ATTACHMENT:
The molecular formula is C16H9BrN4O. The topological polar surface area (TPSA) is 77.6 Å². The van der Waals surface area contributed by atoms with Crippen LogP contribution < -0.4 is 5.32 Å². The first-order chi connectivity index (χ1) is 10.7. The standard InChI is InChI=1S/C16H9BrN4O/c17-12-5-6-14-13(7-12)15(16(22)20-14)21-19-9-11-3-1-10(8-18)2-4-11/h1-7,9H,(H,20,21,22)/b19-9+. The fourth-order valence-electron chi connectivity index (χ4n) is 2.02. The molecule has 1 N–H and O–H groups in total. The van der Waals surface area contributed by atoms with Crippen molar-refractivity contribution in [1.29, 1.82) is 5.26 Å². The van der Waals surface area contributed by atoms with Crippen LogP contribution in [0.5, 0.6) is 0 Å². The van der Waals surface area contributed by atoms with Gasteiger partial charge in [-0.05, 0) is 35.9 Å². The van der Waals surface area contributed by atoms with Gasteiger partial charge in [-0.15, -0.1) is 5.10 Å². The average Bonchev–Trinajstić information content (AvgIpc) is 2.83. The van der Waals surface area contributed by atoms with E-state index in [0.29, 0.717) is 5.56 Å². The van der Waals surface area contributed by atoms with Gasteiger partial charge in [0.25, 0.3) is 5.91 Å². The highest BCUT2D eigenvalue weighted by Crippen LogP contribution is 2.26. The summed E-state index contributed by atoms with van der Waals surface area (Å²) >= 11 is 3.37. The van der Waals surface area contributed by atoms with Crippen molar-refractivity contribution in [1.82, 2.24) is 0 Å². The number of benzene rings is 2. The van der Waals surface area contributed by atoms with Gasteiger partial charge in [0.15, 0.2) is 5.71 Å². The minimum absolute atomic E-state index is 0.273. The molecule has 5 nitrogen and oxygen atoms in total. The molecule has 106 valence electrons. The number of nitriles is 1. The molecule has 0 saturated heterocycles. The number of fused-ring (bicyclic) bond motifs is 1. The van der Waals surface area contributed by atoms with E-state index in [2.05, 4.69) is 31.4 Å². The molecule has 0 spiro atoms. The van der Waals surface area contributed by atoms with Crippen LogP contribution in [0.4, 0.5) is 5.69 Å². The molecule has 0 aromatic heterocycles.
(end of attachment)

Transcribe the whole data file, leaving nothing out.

The molecular formula is C16H9BrN4O. The topological polar surface area (TPSA) is 77.6 Å². The van der Waals surface area contributed by atoms with Crippen LogP contribution < -0.4 is 5.32 Å². The first-order chi connectivity index (χ1) is 10.7. The standard InChI is InChI=1S/C16H9BrN4O/c17-12-5-6-14-13(7-12)15(16(22)20-14)21-19-9-11-3-1-10(8-18)2-4-11/h1-7,9H,(H,20,21,22)/b19-9+. The fourth-order valence-electron chi connectivity index (χ4n) is 2.02. The molecule has 1 N–H and O–H groups in total. The van der Waals surface area contributed by atoms with Crippen molar-refractivity contribution in [1.29, 1.82) is 5.26 Å². The van der Waals surface area contributed by atoms with Crippen LogP contribution in [0.5, 0.6) is 0 Å². The van der Waals surface area contributed by atoms with Gasteiger partial charge in [-0.05, 0) is 35.9 Å². The van der Waals surface area contributed by atoms with Gasteiger partial charge in [-0.15, -0.1) is 5.10 Å². The average Bonchev–Trinajstić information content (AvgIpc) is 2.83. The van der Waals surface area contributed by atoms with E-state index in [0.29, 0.717) is 5.56 Å². The van der Waals surface area contributed by atoms with Gasteiger partial charge in [0.25, 0.3) is 5.91 Å². The highest BCUT2D eigenvalue weighted by Crippen LogP contribution is 2.26. The summed E-state index contributed by atoms with van der Waals surface area (Å²) >= 11 is 3.37. The van der Waals surface area contributed by atoms with Crippen molar-refractivity contribution in [1.82, 2.24) is 0 Å². The number of benzene rings is 2. The van der Waals surface area contributed by atoms with Gasteiger partial charge in [0.15, 0.2) is 5.71 Å². The minimum absolute atomic E-state index is 0.273. The molecule has 5 nitrogen and oxygen atoms in total. The molecule has 106 valence electrons. The number of nitriles is 1. The molecule has 0 saturated heterocycles. The number of fused-ring (bicyclic) bond motifs is 1. The van der Waals surface area contributed by atoms with E-state index in [2.05, 4.69) is 31.4 Å². The molecule has 0 spiro atoms. The van der Waals surface area contributed by atoms with Crippen LogP contribution in [0.4, 0.5) is 5.69 Å². The molecule has 0 aromatic heterocycles.